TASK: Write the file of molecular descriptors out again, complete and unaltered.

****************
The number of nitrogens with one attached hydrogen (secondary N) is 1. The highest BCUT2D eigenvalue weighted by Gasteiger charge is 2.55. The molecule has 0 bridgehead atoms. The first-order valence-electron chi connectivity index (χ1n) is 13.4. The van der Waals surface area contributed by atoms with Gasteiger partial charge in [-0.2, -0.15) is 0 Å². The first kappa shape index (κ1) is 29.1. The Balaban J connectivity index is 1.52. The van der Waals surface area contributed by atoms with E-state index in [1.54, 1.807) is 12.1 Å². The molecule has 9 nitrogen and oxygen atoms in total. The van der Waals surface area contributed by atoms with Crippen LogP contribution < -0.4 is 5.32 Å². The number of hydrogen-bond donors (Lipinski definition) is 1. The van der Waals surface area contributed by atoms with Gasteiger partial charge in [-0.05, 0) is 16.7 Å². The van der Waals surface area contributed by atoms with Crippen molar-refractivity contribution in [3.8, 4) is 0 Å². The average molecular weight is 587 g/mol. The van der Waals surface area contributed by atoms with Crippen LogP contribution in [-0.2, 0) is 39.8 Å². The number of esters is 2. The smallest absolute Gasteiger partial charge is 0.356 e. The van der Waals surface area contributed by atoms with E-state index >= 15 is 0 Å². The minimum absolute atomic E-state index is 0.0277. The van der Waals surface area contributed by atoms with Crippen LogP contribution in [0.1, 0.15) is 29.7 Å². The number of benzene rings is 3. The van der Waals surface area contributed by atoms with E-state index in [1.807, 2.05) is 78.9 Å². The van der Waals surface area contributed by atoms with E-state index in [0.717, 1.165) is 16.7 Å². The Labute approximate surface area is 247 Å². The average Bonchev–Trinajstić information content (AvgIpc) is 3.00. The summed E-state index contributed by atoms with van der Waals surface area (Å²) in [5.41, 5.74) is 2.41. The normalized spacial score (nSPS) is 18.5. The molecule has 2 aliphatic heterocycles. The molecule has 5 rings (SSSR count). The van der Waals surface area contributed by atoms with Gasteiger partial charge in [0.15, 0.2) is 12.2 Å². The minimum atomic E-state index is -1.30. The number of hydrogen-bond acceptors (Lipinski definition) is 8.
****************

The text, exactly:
The number of nitrogens with one attached hydrogen (secondary N) is 1. The highest BCUT2D eigenvalue weighted by Gasteiger charge is 2.55. The molecule has 0 bridgehead atoms. The first-order valence-electron chi connectivity index (χ1n) is 13.4. The van der Waals surface area contributed by atoms with Gasteiger partial charge in [-0.2, -0.15) is 0 Å². The first kappa shape index (κ1) is 29.1. The Balaban J connectivity index is 1.52. The van der Waals surface area contributed by atoms with E-state index in [1.54, 1.807) is 12.1 Å². The molecule has 9 nitrogen and oxygen atoms in total. The van der Waals surface area contributed by atoms with Crippen LogP contribution < -0.4 is 5.32 Å². The number of hydrogen-bond donors (Lipinski definition) is 1. The van der Waals surface area contributed by atoms with Gasteiger partial charge in [-0.05, 0) is 16.7 Å². The van der Waals surface area contributed by atoms with Crippen molar-refractivity contribution in [3.8, 4) is 0 Å². The average molecular weight is 587 g/mol. The van der Waals surface area contributed by atoms with Crippen LogP contribution in [-0.2, 0) is 39.8 Å². The number of esters is 2. The smallest absolute Gasteiger partial charge is 0.356 e. The van der Waals surface area contributed by atoms with E-state index >= 15 is 0 Å². The minimum absolute atomic E-state index is 0.0277. The van der Waals surface area contributed by atoms with Crippen LogP contribution in [0.1, 0.15) is 29.7 Å². The number of benzene rings is 3. The van der Waals surface area contributed by atoms with E-state index in [1.807, 2.05) is 78.9 Å². The van der Waals surface area contributed by atoms with E-state index in [0.717, 1.165) is 16.7 Å². The Labute approximate surface area is 247 Å². The average Bonchev–Trinajstić information content (AvgIpc) is 3.00. The summed E-state index contributed by atoms with van der Waals surface area (Å²) in [5.41, 5.74) is 2.41. The normalized spacial score (nSPS) is 18.5. The molecule has 2 aliphatic heterocycles. The molecule has 5 rings (SSSR count). The van der Waals surface area contributed by atoms with Gasteiger partial charge in [0.15, 0.2) is 12.2 Å². The minimum atomic E-state index is -1.30. The number of hydrogen-bond acceptors (Lipinski definition) is 8.